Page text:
What you'll learn
- Learn how to write code which is readable and understandable
- Keep code alive by increasing maintainability with clean code
- Learn about key principles, rules and concepts that allow you to write clean code
- Learn with hands-on examples and "bad to good code" transformations
- Basic programming knowledge (no matter which language) is required
- NO prior experience on the topic of clean code is required
- You DON'T need to know a specific programming language or paradigm
As a developer, you should be able to write code which works - of course!
Unfortunately, a lot of developers write bad code nonetheless - even though the code works. Because "working code" is not the same as "clean code"!
This course teaches you how to write clean code - code which is easy to read and understand by humans, not just computers!
In this course, you'll learn what exactly clean code is and, more importantly, how you can write clean code. Because if your code is written in a clean way, it's easier to read and understand and therefore easier to maintain.
Because it's NOT just the computer who needs to understand your code - your colleagues and your future self needs to be able to understand it as well!
In this course, we'll dive into all the main "pain points" related to clean code (or bad code - depending on how you look at it) and you will not just learn what makes up bad code but of course also how to turn it into clean code.
Specifically, you will learn about:
Naming "things" (variables, properties, classes, functions, ...) properly and in a clean way
Common pitfalls and mistakes you should avoid when naming things
Comments and that most of them are bad
Good comments you might consider adding to your code
Code formatting - both horizontal and vertical formatting
Functions and how to limit the number of function parameters
How to write clean functions by focusing on "one thing"
How levels of abstraction help you split functions and keep them small
How to write DRY functions and avoid unexpected side effects
Avoiding deeply nested control structures with guards and by extracting functionality into functions
Errors and error handling as a replacement for if-statements
Objects & data containers/ data structures and why that differentiation could matter
Cohesion and how to write good (small!) classes
The Law of Demeter and why it matters for clean code
What the SOLID principles are and why they matter when it comes to writing clean code
This course is a compilation of common patterns, best practices, principles and rules related to writing clean code.
In this course, you'll learn about a broad variety of concepts, rules, ideas, thoughts and principles and by the end of course, you'll have a good idea of what to keep in mind when it comes to writing clean code.
This is not a design patterns or general patterns course though - we will entirely focus on patterns, rules and concepts that help with writing clean code specifically.
All these concepts and rules are backed up by examples, code snippets and demos. And to ensure that you get the most out of this course, and you don't just learn a bunch of theory which you forget soon after, there also are plenty of challenges for you to apply what you learned!
What are the course prerequisites?
Basic programming knowledge (no matter which language) is required!
You don't need to know any specific programming language or programming paradigm to follow along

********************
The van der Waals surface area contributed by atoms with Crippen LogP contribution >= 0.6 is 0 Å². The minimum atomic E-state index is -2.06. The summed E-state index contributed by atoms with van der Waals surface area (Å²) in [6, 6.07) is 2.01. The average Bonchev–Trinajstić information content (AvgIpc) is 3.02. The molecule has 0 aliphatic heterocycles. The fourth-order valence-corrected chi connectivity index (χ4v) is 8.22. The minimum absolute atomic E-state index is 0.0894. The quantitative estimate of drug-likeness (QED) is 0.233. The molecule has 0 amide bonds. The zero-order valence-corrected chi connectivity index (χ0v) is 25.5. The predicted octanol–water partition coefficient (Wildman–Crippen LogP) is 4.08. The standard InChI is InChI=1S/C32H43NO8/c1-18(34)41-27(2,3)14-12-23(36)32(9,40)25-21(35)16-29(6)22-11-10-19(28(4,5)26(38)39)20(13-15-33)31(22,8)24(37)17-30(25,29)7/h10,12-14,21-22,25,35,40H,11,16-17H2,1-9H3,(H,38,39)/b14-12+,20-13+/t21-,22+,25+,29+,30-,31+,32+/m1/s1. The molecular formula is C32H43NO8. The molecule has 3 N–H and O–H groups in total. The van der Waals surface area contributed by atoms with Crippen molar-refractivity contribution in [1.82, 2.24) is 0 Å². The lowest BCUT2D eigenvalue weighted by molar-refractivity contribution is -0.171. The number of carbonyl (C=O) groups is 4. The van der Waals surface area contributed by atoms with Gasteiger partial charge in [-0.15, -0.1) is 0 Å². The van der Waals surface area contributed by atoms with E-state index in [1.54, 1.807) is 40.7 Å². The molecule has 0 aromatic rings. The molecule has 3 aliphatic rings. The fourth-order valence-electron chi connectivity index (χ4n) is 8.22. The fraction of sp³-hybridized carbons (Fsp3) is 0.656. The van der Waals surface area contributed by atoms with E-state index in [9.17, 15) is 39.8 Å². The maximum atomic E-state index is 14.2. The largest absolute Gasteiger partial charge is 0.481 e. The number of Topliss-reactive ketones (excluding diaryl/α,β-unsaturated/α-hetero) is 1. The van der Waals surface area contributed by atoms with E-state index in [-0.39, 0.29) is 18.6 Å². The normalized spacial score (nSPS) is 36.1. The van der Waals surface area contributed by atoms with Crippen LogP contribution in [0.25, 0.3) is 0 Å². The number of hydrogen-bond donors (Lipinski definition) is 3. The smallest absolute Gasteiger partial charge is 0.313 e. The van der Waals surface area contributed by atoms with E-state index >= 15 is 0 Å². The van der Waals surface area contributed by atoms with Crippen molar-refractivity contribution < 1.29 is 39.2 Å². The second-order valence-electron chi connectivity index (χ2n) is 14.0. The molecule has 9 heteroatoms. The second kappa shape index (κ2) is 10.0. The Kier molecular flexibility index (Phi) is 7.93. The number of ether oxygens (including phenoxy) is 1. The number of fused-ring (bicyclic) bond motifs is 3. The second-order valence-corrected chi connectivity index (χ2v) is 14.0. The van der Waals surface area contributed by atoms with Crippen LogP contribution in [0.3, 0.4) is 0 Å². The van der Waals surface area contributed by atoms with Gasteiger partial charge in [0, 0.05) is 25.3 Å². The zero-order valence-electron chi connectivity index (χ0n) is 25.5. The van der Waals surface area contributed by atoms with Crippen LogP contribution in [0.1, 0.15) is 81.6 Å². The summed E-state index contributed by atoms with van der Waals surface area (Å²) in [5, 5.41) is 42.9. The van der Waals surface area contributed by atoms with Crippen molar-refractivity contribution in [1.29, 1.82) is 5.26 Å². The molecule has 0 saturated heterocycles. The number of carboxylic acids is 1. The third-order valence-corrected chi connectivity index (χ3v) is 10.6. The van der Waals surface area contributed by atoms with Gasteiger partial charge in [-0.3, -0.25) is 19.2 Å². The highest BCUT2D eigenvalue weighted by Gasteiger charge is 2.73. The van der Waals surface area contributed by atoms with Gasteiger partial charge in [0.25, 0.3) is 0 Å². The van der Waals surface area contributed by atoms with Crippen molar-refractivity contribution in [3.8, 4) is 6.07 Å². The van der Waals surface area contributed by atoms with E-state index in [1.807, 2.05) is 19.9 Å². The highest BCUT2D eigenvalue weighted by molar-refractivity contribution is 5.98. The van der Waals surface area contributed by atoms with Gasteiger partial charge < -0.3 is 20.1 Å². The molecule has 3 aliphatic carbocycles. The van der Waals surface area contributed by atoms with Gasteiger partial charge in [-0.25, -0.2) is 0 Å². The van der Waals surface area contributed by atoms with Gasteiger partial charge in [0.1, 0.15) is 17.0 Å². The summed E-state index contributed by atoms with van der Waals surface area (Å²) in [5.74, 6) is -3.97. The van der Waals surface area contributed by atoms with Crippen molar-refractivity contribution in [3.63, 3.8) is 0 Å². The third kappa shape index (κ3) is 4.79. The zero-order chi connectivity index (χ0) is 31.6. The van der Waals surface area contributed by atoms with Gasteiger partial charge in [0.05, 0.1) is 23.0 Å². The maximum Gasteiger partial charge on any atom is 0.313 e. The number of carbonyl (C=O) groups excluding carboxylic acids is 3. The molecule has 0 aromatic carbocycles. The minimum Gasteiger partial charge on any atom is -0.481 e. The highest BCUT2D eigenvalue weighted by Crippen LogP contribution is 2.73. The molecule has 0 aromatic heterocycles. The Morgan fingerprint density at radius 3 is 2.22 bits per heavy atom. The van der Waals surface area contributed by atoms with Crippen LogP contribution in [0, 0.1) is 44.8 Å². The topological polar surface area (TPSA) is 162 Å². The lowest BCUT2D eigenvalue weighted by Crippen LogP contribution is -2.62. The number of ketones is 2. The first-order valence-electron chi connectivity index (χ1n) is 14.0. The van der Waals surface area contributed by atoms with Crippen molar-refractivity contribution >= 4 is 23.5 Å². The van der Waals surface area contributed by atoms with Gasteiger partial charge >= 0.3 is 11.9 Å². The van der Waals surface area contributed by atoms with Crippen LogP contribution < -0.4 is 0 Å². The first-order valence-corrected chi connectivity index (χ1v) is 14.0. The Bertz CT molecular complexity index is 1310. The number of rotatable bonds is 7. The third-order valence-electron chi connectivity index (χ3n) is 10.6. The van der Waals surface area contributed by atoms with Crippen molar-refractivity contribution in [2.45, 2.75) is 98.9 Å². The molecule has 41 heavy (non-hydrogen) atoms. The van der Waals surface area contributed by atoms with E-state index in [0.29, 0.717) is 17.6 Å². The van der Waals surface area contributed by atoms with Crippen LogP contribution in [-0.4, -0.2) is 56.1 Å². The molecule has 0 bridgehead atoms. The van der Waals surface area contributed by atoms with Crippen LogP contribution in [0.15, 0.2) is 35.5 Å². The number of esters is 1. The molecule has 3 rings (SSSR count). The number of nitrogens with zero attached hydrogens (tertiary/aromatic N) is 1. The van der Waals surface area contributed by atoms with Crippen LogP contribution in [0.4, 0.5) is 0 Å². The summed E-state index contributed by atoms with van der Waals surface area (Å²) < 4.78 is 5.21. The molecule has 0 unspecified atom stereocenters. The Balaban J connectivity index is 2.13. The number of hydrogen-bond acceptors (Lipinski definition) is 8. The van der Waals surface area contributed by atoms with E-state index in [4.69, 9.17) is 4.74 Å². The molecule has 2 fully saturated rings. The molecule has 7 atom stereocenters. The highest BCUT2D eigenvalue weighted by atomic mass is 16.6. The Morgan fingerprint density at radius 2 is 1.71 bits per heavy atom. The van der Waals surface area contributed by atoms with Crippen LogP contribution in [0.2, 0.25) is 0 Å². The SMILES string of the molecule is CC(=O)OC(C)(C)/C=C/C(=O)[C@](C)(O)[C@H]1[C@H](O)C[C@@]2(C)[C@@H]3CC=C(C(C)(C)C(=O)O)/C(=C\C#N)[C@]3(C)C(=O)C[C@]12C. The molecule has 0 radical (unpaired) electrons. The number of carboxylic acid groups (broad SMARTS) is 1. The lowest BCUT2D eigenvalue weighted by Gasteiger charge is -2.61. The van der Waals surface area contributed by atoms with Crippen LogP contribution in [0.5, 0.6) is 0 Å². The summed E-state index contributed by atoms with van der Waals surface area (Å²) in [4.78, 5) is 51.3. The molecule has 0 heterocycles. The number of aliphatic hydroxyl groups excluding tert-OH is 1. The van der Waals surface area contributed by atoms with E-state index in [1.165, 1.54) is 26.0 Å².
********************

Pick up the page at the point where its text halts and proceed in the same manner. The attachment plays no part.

NO prior experience with writing clean code is required
Who this course is for:
- Developers who want to ensure that their code does not just work but it also easy to read, understand and maintain
- Everyone who's serious about development and writing real-life code
Bundling the courses and know how of successful instructors, Academind strives to deliver high quality online education.
Online Education, Real-Life Success - that's what Academind stands for. Learn topics like web development, data analyses and more in a fun and engaging way.
Currently, you can find courses published by Maximilian Schwarzmüller and Manuel Lorenz, more instructors to come!
Experience as (Web) Developer
Starting out at the age of 12 I never stopped learning new programming skills and languages. Early I started creating websites for friends and just for fun as well. Besides web development I also explored Python and other non-web-only languages. This passion has since lasted and lead to my decision of working as a freelance web developer and consultant. The success and fun I have in this job is immense and really keeps that passion burningly alive.
Starting web development on the backend (PHP with Laravel, NodeJS, Python) I also became more and more of a frontend developer using modern frameworks like React, Angular or VueJS in a lot of projects. I love both worlds nowadays!
As a self-taught developer I had the chance to broaden my horizon by studying Business Administration where I hold a Master's degree. That enabled me to work in a major strategy consultancy as well as a bank. While learning, that I enjoy development more than these fields, the time in this sector greatly improved my overall experience and skills.
Experience as Instructor
As a self-taught professional I really know the hard parts and the difficult topics when learning new or improving on already-known languages. This background and experience enables me to focus on the most relevant key concepts and topics. My track record of many 5-star rated courses and more than 1,500,000 students on Udemy is the best proof for that.
Whether working as development instructor or teaching Business Administration I always received great feedback. The most rewarding experience is to see how people find new, better jobs, build awesome web applications, acquire amazing projects or simply enjoy their hobby with the help of my content.
Together with Manuel Lorenz, I founded Academind to offer the best possible learning experience to our more than 1,500,000 students.